Advancements in Great Lakes Water Level Forecasting

Lauren Fry
US Army Corps of Engineers
March 06, 2019
superior march 2019

The US Army Corps of Engineers and Environment and Climate Change Canada have been coordinating Great Lakes water level forecasts for decades. Six-month forecasts from this partnership are published in the Detroit District’s popular Monthly Bulletin of Great Lakes Water Levels and the Canadian Hydrographic Service's Monthly Water Levels Bulletin. In addition, several other forecast products have been developed by the Army Corps in recent years.

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From the monthly bulletin

 

Water level forecasts are produced by first forecasting the net basin supply of water (NBS) to each of the lakes. NBS is the total supply of water, excluding inflows and outflows through connecting channels (i.e., precipitation over the lake plus runoff into the lake from the land minus evaporation from the lake). The Army Corps forecasts NBS using a variety of models.

The IJC’s Great Lakes boards use the joint Canada-US water level forecasts for planning and other purposes. The recent new modeling tools have been developed for application to seasonal water supply and water level forecasts.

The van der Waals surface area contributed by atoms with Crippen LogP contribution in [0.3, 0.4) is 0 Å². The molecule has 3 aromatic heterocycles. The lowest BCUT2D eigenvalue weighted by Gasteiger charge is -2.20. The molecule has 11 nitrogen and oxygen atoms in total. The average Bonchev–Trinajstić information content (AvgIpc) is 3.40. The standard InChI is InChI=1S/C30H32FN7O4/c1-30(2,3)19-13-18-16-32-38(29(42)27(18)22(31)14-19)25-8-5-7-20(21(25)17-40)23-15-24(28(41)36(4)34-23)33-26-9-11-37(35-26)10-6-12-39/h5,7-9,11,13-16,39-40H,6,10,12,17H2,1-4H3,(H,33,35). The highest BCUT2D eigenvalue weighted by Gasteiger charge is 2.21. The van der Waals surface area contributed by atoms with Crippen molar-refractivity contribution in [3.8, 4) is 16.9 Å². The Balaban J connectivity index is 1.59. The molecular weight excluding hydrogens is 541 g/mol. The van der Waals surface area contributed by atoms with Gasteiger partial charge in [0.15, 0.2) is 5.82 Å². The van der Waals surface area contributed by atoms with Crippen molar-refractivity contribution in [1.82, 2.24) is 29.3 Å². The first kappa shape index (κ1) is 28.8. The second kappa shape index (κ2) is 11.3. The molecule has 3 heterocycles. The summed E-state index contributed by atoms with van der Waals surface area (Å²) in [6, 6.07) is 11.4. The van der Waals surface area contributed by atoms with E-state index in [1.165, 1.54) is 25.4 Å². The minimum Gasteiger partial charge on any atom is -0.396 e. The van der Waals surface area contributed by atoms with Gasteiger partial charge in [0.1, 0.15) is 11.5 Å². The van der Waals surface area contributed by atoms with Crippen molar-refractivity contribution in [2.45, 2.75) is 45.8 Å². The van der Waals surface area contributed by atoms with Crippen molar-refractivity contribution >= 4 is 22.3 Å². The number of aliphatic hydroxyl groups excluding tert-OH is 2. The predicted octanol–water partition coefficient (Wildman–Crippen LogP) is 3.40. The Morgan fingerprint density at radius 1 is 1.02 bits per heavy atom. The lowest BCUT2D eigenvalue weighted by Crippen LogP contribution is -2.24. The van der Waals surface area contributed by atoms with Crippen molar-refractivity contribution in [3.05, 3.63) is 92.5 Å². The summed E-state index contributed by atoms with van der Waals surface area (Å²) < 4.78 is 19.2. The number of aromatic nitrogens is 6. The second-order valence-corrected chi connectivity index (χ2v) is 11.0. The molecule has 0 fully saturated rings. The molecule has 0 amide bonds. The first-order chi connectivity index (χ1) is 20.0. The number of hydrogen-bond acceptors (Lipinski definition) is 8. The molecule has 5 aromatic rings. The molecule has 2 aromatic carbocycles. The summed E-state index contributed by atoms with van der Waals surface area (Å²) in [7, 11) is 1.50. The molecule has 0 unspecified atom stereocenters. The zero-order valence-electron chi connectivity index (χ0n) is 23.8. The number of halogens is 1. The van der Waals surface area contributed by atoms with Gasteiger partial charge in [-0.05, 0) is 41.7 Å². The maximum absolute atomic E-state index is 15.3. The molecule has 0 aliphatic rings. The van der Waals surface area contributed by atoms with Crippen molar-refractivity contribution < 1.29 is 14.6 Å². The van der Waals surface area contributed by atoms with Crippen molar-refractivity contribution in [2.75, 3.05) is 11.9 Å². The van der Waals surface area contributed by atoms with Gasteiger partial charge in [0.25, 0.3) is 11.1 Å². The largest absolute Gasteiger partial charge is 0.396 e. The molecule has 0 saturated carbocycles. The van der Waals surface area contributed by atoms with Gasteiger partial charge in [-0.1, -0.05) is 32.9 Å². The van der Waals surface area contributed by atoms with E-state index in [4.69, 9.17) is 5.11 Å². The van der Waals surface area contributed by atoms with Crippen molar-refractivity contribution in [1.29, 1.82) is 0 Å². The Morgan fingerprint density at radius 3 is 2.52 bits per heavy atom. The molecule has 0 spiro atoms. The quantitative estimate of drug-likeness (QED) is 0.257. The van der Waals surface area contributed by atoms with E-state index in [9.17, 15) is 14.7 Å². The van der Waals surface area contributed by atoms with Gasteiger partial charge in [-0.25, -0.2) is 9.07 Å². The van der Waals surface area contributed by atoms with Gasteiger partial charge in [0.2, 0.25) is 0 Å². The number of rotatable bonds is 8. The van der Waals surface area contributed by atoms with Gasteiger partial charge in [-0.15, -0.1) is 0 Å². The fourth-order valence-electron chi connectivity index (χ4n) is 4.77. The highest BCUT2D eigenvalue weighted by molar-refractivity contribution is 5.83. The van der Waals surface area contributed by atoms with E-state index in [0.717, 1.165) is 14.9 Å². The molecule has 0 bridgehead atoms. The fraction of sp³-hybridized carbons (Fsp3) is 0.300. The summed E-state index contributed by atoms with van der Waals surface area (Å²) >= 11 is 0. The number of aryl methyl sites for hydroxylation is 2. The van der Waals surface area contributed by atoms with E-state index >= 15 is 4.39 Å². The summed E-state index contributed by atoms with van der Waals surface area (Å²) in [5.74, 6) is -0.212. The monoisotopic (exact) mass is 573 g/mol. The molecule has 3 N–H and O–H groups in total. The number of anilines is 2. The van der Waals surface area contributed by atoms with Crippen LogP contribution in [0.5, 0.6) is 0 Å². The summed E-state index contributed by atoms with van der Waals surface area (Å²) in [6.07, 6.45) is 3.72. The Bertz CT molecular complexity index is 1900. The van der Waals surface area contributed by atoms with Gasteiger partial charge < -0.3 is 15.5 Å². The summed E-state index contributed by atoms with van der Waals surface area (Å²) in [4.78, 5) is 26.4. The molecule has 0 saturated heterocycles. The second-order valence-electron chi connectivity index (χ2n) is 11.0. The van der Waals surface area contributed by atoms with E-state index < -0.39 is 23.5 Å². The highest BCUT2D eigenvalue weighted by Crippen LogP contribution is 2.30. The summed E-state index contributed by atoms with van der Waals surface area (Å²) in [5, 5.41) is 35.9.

For example, the Great Lakes Seasonal Climate Forecast Tool, developed by the US National Oceanic and Atmospheric Administration’s Great Lakes Environmental Research Laboratory, is a web product that allows a user to view projections of monthly air temperature and precipitation extending seven months, compiled from the North American Multi Model Ensemble, an experimental seasonal forecasting system consisting of models from multiple US and Canadian modeling centers.

 

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From the Great Lakes Seasonal Climate Forecast Tool

 

Another more recently developed tool is a long-term, experimental forecast of water levels going out five years. This product includes two versions plotted on the same graphic for the sake of comparison.

The two forecasts, and their associated uncertainties, can be thought of as scenarios. One forecast scenario depicts water levels that would result from NBS values drawn from the historical record (i.e., climatology). The other depicts water levels that would result from initial basin conditions and forecasted NBS supplies that have been adjusted using seasonal climate outlooks.

These forecast graphics offer a valuable lesson in the uncertainty in water level forecasts resulting from variability in NBS.

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From the long-term experimental forecast

 

Finally, a Water Level Outlook product developed by the Detroit District describes potential water level outcomes under various scenarios that are of topical interest at the time of the release of the outlook. The scenarios for the Water Level Outlook are updated on a quarterly basis, and graphics are updated each month. For the most up-to-date publication, visit the Water Level Outlook website.

Lauren Fry
US Army Corps of Engineers

Lauren Fry is a civil engineer (hydraulics) and lead forecaster in the US Army Corps of Engineers’ Detroit District. She holds a Ph.D. in environmental engineering from Michigan Technological University.